PM Articles > Kimberly Wiefling > The Project Leader’s Guide to Steering Clear of Karmic Debt

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The Project Leader’s Guide to Steering Clear of Karmic Debt

by Kimberly M. Wiefling, M.S.

When a friend suggested that I might benefit from meditation, and generally taking a more "Zen" approach to project management, I had my doubts. How in the world was I going to get anything done while being tranquil?!! Too much serenity is bad for results. On a deadline-driven project the very words "tranquil" and "serene" have the stench of impending disaster. They are filed in my subconscious right alongside phrases like "no progress to report" and "we tried our best." Visions of status review meetings featuring updates like "everything is unfolding as the universe intended" and "it just wasn't meant to be" popped into my adrenaline-soaked brain. No way was I going to let thousands of years of introspective tradition anywhere near my projects!

From what I understand, Zen promises the cessation of suffering. No suffering? Project managers unite! This could be a serious threat to our livelihood, since many projects are intended to end one form of suffering or another—insufficient revenues from new products, excessive costs, inefficient processes. And I think a majority of experienced project leaders would agree that most projects either include or inflict a great deal of suffering.

Not that I don't appreciate inner peace, mind you. I wrote this entire article while sitting in the lotus position. I am always searching for ways to get in touch with that calm, quiet place within—but faster and with more surefire results than old-fashioned techniques like deep contemplation or lengthy introspection. (Did you ever notice that the word meditation is very close to the word medication? Coincidence? I think not.) But sometimes the only force driving a team forward is the nagging feeling that doom is just a couple of steps behind. And, practically speaking, what busy project leader really has time to linger in the inner sanctum of their subconscious? I've heard that you should meditate for at least 30 minutes a day, unless you are too busy, in which case a full hour is required. Ha! Imagine what the PMs of this world could do with 60 more minutes a day! Global warming would succumb to our collective might! Poverty, disease, and unfashionable dress among technically gifted engineers would fall before our cumulative strength!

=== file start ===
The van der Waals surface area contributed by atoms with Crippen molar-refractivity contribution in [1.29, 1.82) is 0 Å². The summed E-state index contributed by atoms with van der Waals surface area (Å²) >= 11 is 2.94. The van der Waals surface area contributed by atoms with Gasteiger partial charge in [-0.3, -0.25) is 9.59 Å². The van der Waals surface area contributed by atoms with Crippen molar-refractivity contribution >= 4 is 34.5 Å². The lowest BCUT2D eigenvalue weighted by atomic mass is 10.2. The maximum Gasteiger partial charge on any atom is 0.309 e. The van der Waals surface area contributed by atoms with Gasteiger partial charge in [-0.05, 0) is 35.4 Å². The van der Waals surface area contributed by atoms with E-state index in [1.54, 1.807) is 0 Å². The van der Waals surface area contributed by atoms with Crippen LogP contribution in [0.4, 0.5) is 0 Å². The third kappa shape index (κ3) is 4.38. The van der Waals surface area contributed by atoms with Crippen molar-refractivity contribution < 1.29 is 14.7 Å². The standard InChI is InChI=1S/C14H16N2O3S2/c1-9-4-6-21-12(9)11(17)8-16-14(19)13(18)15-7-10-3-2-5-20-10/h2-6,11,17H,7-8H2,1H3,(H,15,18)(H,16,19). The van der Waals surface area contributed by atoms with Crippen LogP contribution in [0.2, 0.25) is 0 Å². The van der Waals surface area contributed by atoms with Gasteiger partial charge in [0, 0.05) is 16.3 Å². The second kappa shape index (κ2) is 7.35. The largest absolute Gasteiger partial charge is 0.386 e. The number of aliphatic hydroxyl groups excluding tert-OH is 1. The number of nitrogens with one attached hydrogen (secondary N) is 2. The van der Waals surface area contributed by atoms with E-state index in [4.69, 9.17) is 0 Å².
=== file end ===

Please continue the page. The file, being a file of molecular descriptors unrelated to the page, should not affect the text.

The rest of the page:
In all honesty, I once did sign up for a guided meditation class—"guided" meaning that some self-proclaimed guru jabbered on incessantly about love, puppies, and bouquets of flowers in a mellifluous voice the whole time I was trying to commune with the innermost reaches of my soul. To add the anxiety of the whole experience, my roommate insisted on "helping" me get to the sessions promptly by repeatedly reminding me of the weekly appointments. I received at least two speeding tickets while rushing to get there on time. Imagine the puzzled look on the police officer's face when he heard that I was in a hurry as a result of being late for a meditation class. (Fortunately, I quickly mastered the ability to complete an 8-hour online traffic school in about 2.5 hours.)

Perhaps by now you have picked up on a subtle nuance: I have become a bit of a spiritual cynic, at least with regard to business results. It began when leading my first project at HP many years ago; a key member of my team there had a sign hanging at his desk saying, "15 years 'til retirement—pace yourself." I couldn't have been more irked if I'd discovered a picture of my mother with a moustache drawn in and one of her teeth blacked out. Pace yourself on someone else's project, buddy!

Here are a few of the dysfunctional spiritual lessons that I've absorbed from twenty years of leading and managing projects:

  • Ask and ye shall have to ask again and again. Every reasonable, well thought out request in support of project success meets with an immediate "No!" from overly busy executives besieged by supplications insisting that the world will stop spinning if they don't provide more people, more money, or more resources.
  • Everything happens for a reason—usually some idiot's poor planning, lack of follow-through, or flat-out incompetence. Find this project-risk-on-legs and rid your team of them before they wreak havoc on yet another worthy project with their well-intentioned bumbling.
  • Avoid those who constantly do unto others. Watch out for the sneaky bastards following this doctrine! They're lunatics masquerading as decent, civilized human beings. If you turn your back on them even for a second—to get your half-eaten sandwich out of the company refrigerator, for example—they'll stab you with a PDA stylus. Just because they have 23 pairs of chromosomes doesn't necessarily make them human. For some reason these diabolical beings feel threatened by anyone else's success or competence, and will do anything to assure their place on top of the clambering mass of humanity in the narrow stovepipe of the corporate hierarchy.